djrez4 wrote:Depends on the airline. Southwest, for example, uses fixed-value miles. Each mile is worth a certain dollar amount toward airfare. So, yes, more expensive holiday tickets cost more points.
For other airlines that fix redemption levels, it's slightly different. United charges 25k one way for domestic travel but offers 12.5k saver awards sometimes. The price of the ticket doesn't matter. You may find that saver awards are few and far between during the holidays, so you end up paying more miles for your ticket, but it's not directly related to the ticket price. American has a similar system, but also runs peak and off-peak schedules for some routes - to Europe, for example - and charges fewer miles for off-peak travel. Again, not directly related to ticket price.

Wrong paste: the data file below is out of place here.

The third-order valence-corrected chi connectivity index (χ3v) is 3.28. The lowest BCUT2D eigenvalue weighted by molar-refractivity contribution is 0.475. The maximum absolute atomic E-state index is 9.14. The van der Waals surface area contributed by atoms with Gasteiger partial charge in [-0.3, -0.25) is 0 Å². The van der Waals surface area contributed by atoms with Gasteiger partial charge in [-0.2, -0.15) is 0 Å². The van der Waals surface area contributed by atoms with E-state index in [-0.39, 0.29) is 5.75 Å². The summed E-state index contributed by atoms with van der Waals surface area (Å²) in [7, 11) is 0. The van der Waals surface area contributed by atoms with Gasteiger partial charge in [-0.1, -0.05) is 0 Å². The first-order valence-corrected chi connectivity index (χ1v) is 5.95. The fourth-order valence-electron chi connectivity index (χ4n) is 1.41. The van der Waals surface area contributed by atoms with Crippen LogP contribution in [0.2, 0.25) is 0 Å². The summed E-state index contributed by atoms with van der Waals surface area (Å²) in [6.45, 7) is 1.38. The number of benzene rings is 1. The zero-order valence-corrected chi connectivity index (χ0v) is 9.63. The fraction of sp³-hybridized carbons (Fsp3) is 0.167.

The reason there are higher point redemption costs is that they think they will sell the seats at a higher price. Remember, it costs very nearly the same to fly an airplane empty as it does with every seat full, so the airlines discount to fill the plane. There's no need to discount for peak periods, popular routes, etc, so there are fewer, if any, super saver tickets.